The family of slain Los Gatos restaurateur Mark Achilli has filed a civil suit against the men convicted of his murder, an attorney for the family said today.
The wrongful death suit brought by Achilli's daughter Alexandra, and widow, Michele, alleges negligence, assault, battery and intentional and willful misconduct on the part of each of the defendants, and seeks an unspecified amount in damages.
"The criminal trial was about holding these guys accountable to society," said the family's attorney, Robert Bohn Jr.
"They've lost their father, husband and friend," he said of the family. "This is their opportunity to hold these guys accountable to them."
Last year, a Santa Clara County Superior Court jury found Esequiel "Paul" Garcia and Miguel Chaidez guilty in the shooting death of 53-year-old Achilli, who was gunned down in the driveway of his Overlook Road townhouse on the morning of March 14, 2008.
A third man, Lucio Estrada, was also convicted of first-degree murder for his role in the crime.
The lawsuit was filed last year, but the Achilli family wanted to wait until the end of the criminal trial to move forward with it, Bohn said.
Estrada and Miguel Chaidez were sentenced to 25 years to life, but Garcia's sentencing has been pushed until Sept. 22.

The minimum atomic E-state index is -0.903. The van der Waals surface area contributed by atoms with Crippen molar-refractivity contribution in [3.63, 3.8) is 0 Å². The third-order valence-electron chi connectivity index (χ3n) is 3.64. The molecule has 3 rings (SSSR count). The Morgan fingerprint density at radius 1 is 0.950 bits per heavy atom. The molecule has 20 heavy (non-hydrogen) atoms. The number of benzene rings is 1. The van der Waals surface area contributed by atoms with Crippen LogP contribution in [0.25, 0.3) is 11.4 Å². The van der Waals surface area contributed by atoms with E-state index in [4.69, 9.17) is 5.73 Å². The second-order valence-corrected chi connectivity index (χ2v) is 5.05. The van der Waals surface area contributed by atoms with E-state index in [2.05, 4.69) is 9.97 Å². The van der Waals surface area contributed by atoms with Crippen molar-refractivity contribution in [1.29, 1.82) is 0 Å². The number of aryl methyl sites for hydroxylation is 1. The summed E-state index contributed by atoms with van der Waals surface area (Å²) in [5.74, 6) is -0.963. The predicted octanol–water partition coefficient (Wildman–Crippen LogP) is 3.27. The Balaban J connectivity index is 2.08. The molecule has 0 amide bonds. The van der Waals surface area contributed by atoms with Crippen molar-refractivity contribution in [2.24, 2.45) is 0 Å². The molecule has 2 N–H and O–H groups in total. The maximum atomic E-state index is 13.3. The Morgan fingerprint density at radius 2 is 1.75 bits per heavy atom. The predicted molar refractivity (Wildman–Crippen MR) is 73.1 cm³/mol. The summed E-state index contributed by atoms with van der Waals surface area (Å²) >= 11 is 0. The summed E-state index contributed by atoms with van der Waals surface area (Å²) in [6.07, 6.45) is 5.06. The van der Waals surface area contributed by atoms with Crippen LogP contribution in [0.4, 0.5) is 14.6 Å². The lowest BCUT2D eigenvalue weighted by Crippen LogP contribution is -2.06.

Harry Robertson, Garcia's trial attorney, withdrew from the case in March. Garcia has since hired a new attorney who is seeking to file a motion for a new trial.
Achilli owned the popular downtown Los Gatos nightspot Mountain Charley's saloon and the adjacent 180 Restaurant until 2007, when he sold them to Garcia.
Prosecutors claimed that Garcia orchestrated Achilli's death because Tessa Donnelly, a woman they had both dated, ultimately chose him over Garcia.
They said Garcia paid Daniel Chaidez, a cousin of Miguel Chaidez and a bouncer at Mountain Charley's, $9,500 in two separate payments for the job. Miguel Chaidez then contacted Estrada in Southern California and paid him to kill Achilli, prosecutors said.
Prior to the start of the trial, Daniel Chaidez, along with Robert Jacome, a man who was hired to drive Estrada to Achilli's home, both pleaded guilty to lesser charges and received lighter sentences.
—Bay City News Service